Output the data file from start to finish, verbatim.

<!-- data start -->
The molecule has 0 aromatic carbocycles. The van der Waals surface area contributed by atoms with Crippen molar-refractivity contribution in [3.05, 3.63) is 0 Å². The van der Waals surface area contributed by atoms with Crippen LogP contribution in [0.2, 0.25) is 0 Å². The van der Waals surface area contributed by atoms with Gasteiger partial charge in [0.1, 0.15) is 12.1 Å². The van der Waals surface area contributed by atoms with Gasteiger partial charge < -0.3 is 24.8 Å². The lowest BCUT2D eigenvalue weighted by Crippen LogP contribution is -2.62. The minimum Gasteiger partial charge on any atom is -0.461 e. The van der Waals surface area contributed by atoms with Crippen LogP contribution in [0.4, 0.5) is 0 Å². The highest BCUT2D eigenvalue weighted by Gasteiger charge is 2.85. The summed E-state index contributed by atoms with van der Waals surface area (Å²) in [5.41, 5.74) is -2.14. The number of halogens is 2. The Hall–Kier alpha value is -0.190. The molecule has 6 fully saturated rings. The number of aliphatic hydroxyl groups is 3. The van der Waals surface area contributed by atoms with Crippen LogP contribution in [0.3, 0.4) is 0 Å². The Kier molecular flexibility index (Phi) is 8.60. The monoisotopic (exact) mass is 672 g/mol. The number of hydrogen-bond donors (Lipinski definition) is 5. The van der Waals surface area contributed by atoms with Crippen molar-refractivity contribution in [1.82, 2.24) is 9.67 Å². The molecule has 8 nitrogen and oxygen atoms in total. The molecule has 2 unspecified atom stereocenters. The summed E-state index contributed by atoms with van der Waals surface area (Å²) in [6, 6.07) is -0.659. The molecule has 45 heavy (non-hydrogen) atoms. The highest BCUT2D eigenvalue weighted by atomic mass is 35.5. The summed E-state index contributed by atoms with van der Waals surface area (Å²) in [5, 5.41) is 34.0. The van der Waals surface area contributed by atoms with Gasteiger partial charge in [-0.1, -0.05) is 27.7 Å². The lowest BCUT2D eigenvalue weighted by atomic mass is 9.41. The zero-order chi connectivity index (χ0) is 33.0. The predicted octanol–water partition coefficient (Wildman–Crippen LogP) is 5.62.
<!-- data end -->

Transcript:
The molecule has 0 aromatic carbocycles. The van der Waals surface area contributed by atoms with Crippen molar-refractivity contribution in [3.05, 3.63) is 0 Å². The van der Waals surface area contributed by atoms with Crippen LogP contribution in [0.2, 0.25) is 0 Å². The van der Waals surface area contributed by atoms with Gasteiger partial charge in [0.1, 0.15) is 12.1 Å². The van der Waals surface area contributed by atoms with Gasteiger partial charge < -0.3 is 24.8 Å². The lowest BCUT2D eigenvalue weighted by Crippen LogP contribution is -2.62. The minimum Gasteiger partial charge on any atom is -0.461 e. The van der Waals surface area contributed by atoms with Crippen LogP contribution in [0.4, 0.5) is 0 Å². The highest BCUT2D eigenvalue weighted by Gasteiger charge is 2.85. The summed E-state index contributed by atoms with van der Waals surface area (Å²) in [5.41, 5.74) is -2.14. The number of halogens is 2. The Hall–Kier alpha value is -0.190. The molecule has 6 fully saturated rings. The number of aliphatic hydroxyl groups is 3. The van der Waals surface area contributed by atoms with Crippen LogP contribution in [0.3, 0.4) is 0 Å². The Kier molecular flexibility index (Phi) is 8.60. The monoisotopic (exact) mass is 672 g/mol. The number of hydrogen-bond donors (Lipinski definition) is 5. The van der Waals surface area contributed by atoms with Crippen molar-refractivity contribution in [1.82, 2.24) is 9.67 Å². The molecule has 8 nitrogen and oxygen atoms in total. The molecule has 2 unspecified atom stereocenters. The summed E-state index contributed by atoms with van der Waals surface area (Å²) in [6, 6.07) is -0.659. The molecule has 45 heavy (non-hydrogen) atoms. The highest BCUT2D eigenvalue weighted by atomic mass is 35.5. The summed E-state index contributed by atoms with van der Waals surface area (Å²) in [5, 5.41) is 34.0. The van der Waals surface area contributed by atoms with Gasteiger partial charge in [-0.1, -0.05) is 27.7 Å². The lowest BCUT2D eigenvalue weighted by atomic mass is 9.41. The zero-order chi connectivity index (χ0) is 33.0. The predicted octanol–water partition coefficient (Wildman–Crippen LogP) is 5.62.